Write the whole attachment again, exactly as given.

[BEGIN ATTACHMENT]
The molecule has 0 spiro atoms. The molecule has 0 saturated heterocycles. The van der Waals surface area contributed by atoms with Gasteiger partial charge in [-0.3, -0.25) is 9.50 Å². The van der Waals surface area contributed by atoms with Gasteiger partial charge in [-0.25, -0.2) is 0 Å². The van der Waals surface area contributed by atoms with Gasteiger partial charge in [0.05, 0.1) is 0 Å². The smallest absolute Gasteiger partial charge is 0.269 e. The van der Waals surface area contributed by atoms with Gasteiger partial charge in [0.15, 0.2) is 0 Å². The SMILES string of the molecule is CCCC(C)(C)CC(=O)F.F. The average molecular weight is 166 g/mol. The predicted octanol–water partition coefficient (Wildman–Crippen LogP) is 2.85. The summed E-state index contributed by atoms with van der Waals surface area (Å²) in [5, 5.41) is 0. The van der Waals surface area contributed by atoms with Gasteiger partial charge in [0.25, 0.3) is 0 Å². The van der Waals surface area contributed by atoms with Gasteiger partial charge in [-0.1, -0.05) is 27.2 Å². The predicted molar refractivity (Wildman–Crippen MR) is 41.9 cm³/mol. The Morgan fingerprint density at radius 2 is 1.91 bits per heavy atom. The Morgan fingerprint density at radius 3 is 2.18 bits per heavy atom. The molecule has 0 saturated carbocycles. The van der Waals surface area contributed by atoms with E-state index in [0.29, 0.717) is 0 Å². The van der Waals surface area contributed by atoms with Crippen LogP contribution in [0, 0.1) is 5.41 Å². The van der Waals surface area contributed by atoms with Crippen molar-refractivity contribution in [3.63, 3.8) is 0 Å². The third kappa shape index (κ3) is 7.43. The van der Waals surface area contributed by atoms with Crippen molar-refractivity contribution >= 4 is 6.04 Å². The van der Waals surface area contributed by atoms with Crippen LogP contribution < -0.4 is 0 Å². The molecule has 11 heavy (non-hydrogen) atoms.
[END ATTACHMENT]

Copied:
The molecule has 0 spiro atoms. The molecule has 0 saturated heterocycles. The van der Waals surface area contributed by atoms with Gasteiger partial charge in [-0.3, -0.25) is 9.50 Å². The van der Waals surface area contributed by atoms with Gasteiger partial charge in [-0.25, -0.2) is 0 Å². The van der Waals surface area contributed by atoms with Gasteiger partial charge in [0.05, 0.1) is 0 Å². The smallest absolute Gasteiger partial charge is 0.269 e. The van der Waals surface area contributed by atoms with Gasteiger partial charge in [0.15, 0.2) is 0 Å². The SMILES string of the molecule is CCCC(C)(C)CC(=O)F.F. The average molecular weight is 166 g/mol. The predicted octanol–water partition coefficient (Wildman–Crippen LogP) is 2.85. The summed E-state index contributed by atoms with van der Waals surface area (Å²) in [5, 5.41) is 0. The van der Waals surface area contributed by atoms with Gasteiger partial charge in [0.25, 0.3) is 0 Å². The van der Waals surface area contributed by atoms with Gasteiger partial charge in [-0.1, -0.05) is 27.2 Å². The predicted molar refractivity (Wildman–Crippen MR) is 41.9 cm³/mol. The Morgan fingerprint density at radius 2 is 1.91 bits per heavy atom. The Morgan fingerprint density at radius 3 is 2.18 bits per heavy atom. The molecule has 0 saturated carbocycles. The van der Waals surface area contributed by atoms with E-state index in [0.29, 0.717) is 0 Å². The van der Waals surface area contributed by atoms with Crippen LogP contribution in [0, 0.1) is 5.41 Å². The van der Waals surface area contributed by atoms with Crippen molar-refractivity contribution in [3.63, 3.8) is 0 Å². The third kappa shape index (κ3) is 7.43. The van der Waals surface area contributed by atoms with Crippen molar-refractivity contribution >= 4 is 6.04 Å². The van der Waals surface area contributed by atoms with Crippen LogP contribution < -0.4 is 0 Å². The molecule has 11 heavy (non-hydrogen) atoms.